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The Science of Love

A Q&A with expert Emiliana Simon-Thomas.

February 13, 2023
by Margie Cullen
Cat and bird in love (Illustration using Canva)

Birds may not actually do it, or bees either—fall in love, that is. But prairie voles seem to. 

Emiliana Simon-Thomas headshot
Emiliana Simon-Thomas

Researchers have long been interested in the species for its tendency to form pair bonds, effectively mating for life. Previous studies pointed to oxytocin, the “love hormone,” as the operative chemical at the heart of vole romance. But a new study out of UCSF found otherwise. When the researchers used CRISPR technology to turn off the voles’ oxytocin receptors, they still formed permanent pair bonds. 

According to Emiliana Simon-Thomas, science director of the Greater Good Science Center at UC Berkeley, that doesn’t mean oxytocin doesn’t play a role in love but rather “that there are other pathways that can carry that process.” 

As anyone who’s been in love can attest, it’s complicated. To help us get a handle on the subject in time for Valentine’s Day, we turned to Simon-Thomas for answers on questions about the biological basis for love, the different kinds of human love, and unconventional arrangements like polyamory.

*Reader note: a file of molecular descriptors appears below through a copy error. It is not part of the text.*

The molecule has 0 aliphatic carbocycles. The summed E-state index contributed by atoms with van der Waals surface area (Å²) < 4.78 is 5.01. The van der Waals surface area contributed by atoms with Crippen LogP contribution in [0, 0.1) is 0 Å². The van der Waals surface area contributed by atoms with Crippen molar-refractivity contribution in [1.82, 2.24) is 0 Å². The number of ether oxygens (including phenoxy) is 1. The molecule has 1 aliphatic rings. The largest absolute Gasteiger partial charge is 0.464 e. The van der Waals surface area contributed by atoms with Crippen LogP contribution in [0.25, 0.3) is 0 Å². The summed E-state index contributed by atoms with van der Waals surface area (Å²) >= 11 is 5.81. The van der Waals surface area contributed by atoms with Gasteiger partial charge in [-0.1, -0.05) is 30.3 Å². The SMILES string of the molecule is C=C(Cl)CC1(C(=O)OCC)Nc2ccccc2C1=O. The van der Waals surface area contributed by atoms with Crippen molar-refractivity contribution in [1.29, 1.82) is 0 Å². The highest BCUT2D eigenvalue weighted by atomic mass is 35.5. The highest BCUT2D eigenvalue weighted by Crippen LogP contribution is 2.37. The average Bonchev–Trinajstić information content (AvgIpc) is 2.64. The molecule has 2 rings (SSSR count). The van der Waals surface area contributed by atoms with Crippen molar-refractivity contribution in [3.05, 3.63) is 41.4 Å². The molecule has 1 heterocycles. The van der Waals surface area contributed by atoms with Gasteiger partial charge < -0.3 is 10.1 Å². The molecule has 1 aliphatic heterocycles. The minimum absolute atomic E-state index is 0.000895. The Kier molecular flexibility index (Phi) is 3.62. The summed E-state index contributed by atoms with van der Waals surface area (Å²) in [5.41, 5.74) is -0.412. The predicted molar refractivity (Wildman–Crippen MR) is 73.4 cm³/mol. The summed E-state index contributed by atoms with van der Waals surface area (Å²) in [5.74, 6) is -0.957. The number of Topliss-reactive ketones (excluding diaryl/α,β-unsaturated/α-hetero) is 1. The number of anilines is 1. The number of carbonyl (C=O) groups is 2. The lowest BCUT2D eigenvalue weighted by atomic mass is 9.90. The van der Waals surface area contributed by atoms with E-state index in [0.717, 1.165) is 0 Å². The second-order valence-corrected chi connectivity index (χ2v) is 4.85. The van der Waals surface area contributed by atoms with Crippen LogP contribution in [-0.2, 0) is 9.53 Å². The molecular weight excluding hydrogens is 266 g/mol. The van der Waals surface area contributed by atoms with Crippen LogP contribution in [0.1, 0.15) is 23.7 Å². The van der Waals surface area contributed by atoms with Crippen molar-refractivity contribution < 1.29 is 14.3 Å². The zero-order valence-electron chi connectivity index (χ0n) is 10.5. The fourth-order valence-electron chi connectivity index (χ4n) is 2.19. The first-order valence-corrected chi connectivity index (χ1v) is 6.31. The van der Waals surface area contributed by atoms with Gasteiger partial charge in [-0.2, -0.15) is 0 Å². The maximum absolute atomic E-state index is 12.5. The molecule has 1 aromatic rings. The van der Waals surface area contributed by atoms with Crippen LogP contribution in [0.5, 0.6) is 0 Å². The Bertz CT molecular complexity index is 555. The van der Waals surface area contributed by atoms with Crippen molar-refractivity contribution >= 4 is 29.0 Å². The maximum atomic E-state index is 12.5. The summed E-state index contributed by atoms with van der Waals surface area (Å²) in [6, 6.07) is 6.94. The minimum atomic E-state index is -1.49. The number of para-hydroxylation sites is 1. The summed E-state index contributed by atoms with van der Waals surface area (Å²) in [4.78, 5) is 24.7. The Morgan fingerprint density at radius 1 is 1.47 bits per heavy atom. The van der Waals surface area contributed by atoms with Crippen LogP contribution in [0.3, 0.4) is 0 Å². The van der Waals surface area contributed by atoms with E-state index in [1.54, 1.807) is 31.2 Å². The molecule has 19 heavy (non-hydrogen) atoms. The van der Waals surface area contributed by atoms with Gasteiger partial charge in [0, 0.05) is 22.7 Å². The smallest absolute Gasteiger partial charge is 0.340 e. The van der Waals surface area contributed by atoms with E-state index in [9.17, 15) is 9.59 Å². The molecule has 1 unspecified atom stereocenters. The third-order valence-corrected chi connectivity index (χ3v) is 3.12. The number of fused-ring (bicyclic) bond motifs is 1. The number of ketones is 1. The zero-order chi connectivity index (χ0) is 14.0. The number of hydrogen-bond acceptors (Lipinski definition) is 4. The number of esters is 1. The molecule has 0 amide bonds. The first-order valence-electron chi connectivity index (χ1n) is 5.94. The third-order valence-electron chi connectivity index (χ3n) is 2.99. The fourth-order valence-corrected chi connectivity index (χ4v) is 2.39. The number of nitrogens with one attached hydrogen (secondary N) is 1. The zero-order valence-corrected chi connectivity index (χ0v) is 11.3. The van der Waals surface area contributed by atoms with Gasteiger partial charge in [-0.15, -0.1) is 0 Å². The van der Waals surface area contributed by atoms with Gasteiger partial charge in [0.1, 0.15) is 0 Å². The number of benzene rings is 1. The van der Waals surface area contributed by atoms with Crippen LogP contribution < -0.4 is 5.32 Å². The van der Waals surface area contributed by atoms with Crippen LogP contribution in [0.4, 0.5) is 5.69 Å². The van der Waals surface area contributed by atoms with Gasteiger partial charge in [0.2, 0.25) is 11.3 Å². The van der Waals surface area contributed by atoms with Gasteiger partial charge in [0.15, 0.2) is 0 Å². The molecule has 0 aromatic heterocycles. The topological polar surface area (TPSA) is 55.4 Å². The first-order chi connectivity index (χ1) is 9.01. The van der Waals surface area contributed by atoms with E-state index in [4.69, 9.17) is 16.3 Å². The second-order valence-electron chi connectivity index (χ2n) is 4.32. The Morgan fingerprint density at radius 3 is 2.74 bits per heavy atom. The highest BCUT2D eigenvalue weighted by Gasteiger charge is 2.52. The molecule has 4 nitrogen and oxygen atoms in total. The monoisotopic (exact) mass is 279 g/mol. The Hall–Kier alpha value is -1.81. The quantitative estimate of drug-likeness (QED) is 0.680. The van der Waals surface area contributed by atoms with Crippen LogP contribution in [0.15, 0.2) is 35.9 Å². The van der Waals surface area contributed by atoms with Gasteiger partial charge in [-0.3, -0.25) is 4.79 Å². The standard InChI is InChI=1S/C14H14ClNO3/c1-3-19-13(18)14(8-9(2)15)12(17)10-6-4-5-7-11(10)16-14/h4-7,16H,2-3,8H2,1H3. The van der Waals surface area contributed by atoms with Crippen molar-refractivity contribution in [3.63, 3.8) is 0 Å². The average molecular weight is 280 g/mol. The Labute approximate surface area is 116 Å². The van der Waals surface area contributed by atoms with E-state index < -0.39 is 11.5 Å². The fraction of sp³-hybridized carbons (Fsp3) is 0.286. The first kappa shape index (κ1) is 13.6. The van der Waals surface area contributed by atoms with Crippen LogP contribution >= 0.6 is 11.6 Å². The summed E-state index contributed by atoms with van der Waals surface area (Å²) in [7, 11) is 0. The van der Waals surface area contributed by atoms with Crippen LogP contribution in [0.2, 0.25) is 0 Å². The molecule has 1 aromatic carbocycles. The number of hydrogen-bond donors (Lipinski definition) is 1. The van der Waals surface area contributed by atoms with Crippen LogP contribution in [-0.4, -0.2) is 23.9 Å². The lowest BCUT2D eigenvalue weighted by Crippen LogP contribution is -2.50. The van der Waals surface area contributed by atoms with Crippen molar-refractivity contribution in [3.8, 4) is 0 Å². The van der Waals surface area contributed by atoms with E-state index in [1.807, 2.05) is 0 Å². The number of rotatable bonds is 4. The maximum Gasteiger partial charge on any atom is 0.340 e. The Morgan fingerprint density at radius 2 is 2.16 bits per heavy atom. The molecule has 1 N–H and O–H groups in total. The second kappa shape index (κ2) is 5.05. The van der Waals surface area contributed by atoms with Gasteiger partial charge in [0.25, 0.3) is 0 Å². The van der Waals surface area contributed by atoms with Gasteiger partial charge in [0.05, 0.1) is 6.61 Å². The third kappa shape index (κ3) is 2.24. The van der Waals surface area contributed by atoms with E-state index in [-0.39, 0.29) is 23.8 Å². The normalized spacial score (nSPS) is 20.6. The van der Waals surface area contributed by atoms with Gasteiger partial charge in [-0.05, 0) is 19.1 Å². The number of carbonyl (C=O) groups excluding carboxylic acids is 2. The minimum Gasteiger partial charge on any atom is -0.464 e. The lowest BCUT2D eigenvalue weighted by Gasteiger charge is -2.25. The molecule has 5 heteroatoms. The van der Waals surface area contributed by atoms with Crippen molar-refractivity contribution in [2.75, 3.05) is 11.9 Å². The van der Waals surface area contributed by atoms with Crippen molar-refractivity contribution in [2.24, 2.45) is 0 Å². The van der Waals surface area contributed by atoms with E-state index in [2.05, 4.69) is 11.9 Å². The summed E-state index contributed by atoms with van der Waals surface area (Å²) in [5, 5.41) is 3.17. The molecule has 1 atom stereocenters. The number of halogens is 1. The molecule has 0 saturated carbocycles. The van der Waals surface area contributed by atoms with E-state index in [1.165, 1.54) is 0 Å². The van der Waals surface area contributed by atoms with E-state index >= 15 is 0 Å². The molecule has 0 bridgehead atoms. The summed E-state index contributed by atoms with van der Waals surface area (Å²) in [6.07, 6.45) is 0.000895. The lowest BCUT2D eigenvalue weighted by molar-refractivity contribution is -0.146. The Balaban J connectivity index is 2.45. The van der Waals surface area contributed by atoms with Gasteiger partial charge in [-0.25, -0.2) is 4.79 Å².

This interview has been edited for length and clarity.

There’s an exchange in the movie Catch-22. One guy says he’s in love and another guy says, “You’re not in love. You just think you’re in love.” A third guy says, “What’s the difference?” So, there’s the question: Is being in love all in our heads or does it have a biological basis? 

It’s almost the opposite of that example. In other words, you think you’re in love because you’re having physical sensations and your brain is interpreting them: Everybody tells me it’s love, so yes, I am defining it as love. But there’s certainly a biological component.